We took a tour of the Abbey, which because it is literally built on a narrow rock, is an architectural and engineering wonder!

For lunch, we ate in a nice restaurant that looked out over the bay and had a great 3 course meal for $12 and split a half-bottle of Bordeaux Red Wine.  We didn’t really know what we were getting as it was in French, but I love to be adventurous when it comes to food, so that was fine!

Our appetizer was sea snails!  We literally each got a plate of shells that looked like they had just been pulled from the sand outside!  We had special forks that we used to dig out the insides…they were really good!

I still don’t know what our entrée was….it was like stuffed sausage, but the stuff on the inside looked somewhat questionable.  Tasted fine though!

Our desert they called chocolate cake, but this was unlike any chocolate cake I’ve ever had!  It had a layer of crust, cake, then mousse, then pudding, then whip cream, then dark chocolate syrup drizzled on top!  Wow!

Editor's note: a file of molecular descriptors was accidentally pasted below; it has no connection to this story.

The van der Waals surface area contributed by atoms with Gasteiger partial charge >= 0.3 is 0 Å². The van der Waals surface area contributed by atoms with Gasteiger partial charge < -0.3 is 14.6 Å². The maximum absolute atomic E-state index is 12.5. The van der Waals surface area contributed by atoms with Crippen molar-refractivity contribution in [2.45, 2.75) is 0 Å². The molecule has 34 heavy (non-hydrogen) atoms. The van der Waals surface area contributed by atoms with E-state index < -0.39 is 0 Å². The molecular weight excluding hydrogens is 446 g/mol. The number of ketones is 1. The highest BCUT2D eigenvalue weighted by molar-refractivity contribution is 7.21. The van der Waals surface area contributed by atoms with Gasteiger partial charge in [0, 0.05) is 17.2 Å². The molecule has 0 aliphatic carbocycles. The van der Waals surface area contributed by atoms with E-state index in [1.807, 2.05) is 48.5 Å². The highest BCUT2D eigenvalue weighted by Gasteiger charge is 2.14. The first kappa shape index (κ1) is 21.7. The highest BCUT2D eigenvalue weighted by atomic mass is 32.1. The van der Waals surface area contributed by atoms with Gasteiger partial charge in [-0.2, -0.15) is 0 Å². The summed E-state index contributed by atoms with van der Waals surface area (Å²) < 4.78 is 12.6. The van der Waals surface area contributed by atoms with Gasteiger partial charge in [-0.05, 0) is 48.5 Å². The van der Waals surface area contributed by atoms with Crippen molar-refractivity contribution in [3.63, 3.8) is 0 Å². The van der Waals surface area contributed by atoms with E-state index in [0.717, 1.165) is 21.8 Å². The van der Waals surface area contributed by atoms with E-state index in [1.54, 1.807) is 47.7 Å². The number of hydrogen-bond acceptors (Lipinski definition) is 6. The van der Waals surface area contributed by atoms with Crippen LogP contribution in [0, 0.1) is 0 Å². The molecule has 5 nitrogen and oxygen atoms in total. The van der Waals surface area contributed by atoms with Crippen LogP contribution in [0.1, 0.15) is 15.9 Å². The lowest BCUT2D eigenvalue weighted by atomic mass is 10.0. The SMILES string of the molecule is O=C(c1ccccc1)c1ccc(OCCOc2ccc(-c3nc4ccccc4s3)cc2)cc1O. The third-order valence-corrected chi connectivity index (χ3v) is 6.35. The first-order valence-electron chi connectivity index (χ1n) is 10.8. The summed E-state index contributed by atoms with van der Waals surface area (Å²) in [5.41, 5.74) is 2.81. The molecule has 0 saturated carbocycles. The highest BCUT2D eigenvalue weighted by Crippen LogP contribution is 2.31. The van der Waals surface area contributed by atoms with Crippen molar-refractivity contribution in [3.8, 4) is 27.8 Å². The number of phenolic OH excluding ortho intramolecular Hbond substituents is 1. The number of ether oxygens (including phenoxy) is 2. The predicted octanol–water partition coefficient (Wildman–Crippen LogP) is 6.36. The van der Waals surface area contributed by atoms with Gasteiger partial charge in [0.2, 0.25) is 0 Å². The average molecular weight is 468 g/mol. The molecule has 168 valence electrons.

Afterwards, we went to a couple of museums that turned out to be cheesy and completely in French!  Yeah, we got ripped off.  Then we bought some great, big pictures of the island for a buck that we ended up later leaving on the bus!  Bummer.

Then, we walked around the island, and let me tell you, they weren’t kidding when they said to be careful cuz it was quicksand, as soon as started to walk out there, my feet immeadiately sank…it was wild!  We left at 4:30 on the train and ended up not getting to our next destination, Koln, till 11:30 the next day….19 hours of trains and layovers!